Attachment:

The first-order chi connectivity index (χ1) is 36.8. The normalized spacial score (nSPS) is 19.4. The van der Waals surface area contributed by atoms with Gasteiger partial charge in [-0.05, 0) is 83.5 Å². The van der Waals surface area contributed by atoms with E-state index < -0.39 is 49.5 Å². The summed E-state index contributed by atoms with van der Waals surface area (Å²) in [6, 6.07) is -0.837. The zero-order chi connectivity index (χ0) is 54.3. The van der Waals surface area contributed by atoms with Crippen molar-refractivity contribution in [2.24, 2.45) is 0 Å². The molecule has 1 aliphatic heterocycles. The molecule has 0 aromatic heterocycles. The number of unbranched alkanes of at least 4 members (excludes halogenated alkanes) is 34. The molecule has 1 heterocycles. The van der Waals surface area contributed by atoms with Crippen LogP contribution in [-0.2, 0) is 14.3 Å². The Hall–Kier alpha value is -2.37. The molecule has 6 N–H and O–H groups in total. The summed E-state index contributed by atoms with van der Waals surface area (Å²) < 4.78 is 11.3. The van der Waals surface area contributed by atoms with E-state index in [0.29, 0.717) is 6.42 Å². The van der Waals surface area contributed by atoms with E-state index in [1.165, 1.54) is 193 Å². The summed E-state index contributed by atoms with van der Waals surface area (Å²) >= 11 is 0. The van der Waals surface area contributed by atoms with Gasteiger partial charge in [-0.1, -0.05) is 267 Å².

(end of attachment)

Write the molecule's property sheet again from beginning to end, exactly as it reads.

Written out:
The first-order chi connectivity index (χ1) is 36.8. The normalized spacial score (nSPS) is 19.4. The van der Waals surface area contributed by atoms with Gasteiger partial charge in [-0.05, 0) is 83.5 Å². The van der Waals surface area contributed by atoms with E-state index < -0.39 is 49.5 Å². The summed E-state index contributed by atoms with van der Waals surface area (Å²) in [6, 6.07) is -0.837. The zero-order chi connectivity index (χ0) is 54.3. The van der Waals surface area contributed by atoms with Crippen molar-refractivity contribution in [2.24, 2.45) is 0 Å². The molecule has 1 aliphatic heterocycles. The molecule has 0 aromatic heterocycles. The number of unbranched alkanes of at least 4 members (excludes halogenated alkanes) is 34. The molecule has 1 heterocycles. The van der Waals surface area contributed by atoms with Crippen LogP contribution in [-0.2, 0) is 14.3 Å². The Hall–Kier alpha value is -2.37. The molecule has 6 N–H and O–H groups in total. The summed E-state index contributed by atoms with van der Waals surface area (Å²) < 4.78 is 11.3. The van der Waals surface area contributed by atoms with E-state index in [0.29, 0.717) is 6.42 Å². The van der Waals surface area contributed by atoms with E-state index in [1.165, 1.54) is 193 Å². The summed E-state index contributed by atoms with van der Waals surface area (Å²) >= 11 is 0. The van der Waals surface area contributed by atoms with Gasteiger partial charge in [-0.1, -0.05) is 267 Å².